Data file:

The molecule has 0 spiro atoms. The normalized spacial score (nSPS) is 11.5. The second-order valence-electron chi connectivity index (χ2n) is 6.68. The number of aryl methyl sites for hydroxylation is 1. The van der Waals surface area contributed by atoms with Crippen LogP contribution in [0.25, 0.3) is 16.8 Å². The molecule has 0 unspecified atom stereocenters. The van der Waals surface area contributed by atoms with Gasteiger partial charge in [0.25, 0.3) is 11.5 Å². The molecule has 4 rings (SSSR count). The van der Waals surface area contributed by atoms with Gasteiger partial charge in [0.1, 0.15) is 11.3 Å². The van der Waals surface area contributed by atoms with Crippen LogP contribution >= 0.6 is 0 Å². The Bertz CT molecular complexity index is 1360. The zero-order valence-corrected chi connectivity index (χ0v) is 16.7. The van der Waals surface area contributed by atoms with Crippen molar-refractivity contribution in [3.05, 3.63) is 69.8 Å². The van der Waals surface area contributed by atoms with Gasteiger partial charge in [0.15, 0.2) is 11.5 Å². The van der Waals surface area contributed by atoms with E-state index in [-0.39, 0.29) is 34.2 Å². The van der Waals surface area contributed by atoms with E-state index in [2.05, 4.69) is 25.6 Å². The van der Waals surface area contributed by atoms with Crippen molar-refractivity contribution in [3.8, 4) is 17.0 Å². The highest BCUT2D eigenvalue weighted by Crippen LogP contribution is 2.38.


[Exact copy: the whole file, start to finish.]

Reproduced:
The molecule has 0 spiro atoms. The normalized spacial score (nSPS) is 11.5. The second-order valence-electron chi connectivity index (χ2n) is 6.68. The number of aryl methyl sites for hydroxylation is 1. The van der Waals surface area contributed by atoms with Crippen LogP contribution in [0.25, 0.3) is 16.8 Å². The molecule has 0 unspecified atom stereocenters. The van der Waals surface area contributed by atoms with Gasteiger partial charge in [0.25, 0.3) is 11.5 Å². The molecule has 4 rings (SSSR count). The van der Waals surface area contributed by atoms with Gasteiger partial charge in [0.1, 0.15) is 11.3 Å². The van der Waals surface area contributed by atoms with Crippen LogP contribution >= 0.6 is 0 Å². The Bertz CT molecular complexity index is 1360. The zero-order valence-corrected chi connectivity index (χ0v) is 16.7. The van der Waals surface area contributed by atoms with Crippen molar-refractivity contribution in [3.05, 3.63) is 69.8 Å². The van der Waals surface area contributed by atoms with Gasteiger partial charge in [0.15, 0.2) is 11.5 Å². The van der Waals surface area contributed by atoms with E-state index in [-0.39, 0.29) is 34.2 Å². The van der Waals surface area contributed by atoms with E-state index in [2.05, 4.69) is 25.6 Å². The van der Waals surface area contributed by atoms with Crippen molar-refractivity contribution in [3.8, 4) is 17.0 Å². The highest BCUT2D eigenvalue weighted by Crippen LogP contribution is 2.38.